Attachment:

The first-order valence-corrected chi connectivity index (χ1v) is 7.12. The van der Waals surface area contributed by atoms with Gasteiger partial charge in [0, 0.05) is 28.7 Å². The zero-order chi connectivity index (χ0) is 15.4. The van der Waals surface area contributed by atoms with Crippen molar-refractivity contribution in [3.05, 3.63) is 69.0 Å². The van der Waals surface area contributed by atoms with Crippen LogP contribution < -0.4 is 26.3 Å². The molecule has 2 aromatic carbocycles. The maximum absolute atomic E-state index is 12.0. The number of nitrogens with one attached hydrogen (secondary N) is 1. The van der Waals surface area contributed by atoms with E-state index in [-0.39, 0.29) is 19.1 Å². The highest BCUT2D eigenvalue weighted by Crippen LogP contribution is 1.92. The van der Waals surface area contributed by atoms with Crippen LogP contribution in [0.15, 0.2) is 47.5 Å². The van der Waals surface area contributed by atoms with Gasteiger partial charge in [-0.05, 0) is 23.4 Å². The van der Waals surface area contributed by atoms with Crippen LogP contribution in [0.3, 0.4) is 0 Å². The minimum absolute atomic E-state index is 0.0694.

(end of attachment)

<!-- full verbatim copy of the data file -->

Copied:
The first-order valence-corrected chi connectivity index (χ1v) is 7.12. The van der Waals surface area contributed by atoms with Gasteiger partial charge in [0, 0.05) is 28.7 Å². The zero-order chi connectivity index (χ0) is 15.4. The van der Waals surface area contributed by atoms with Crippen molar-refractivity contribution in [3.05, 3.63) is 69.0 Å². The van der Waals surface area contributed by atoms with Crippen LogP contribution < -0.4 is 26.3 Å². The molecule has 2 aromatic carbocycles. The maximum absolute atomic E-state index is 12.0. The number of nitrogens with one attached hydrogen (secondary N) is 1. The van der Waals surface area contributed by atoms with E-state index in [-0.39, 0.29) is 19.1 Å². The highest BCUT2D eigenvalue weighted by Crippen LogP contribution is 1.92. The van der Waals surface area contributed by atoms with Crippen LogP contribution in [0.15, 0.2) is 47.5 Å². The van der Waals surface area contributed by atoms with Gasteiger partial charge in [-0.05, 0) is 23.4 Å². The van der Waals surface area contributed by atoms with Crippen LogP contribution in [0.3, 0.4) is 0 Å². The minimum absolute atomic E-state index is 0.0694.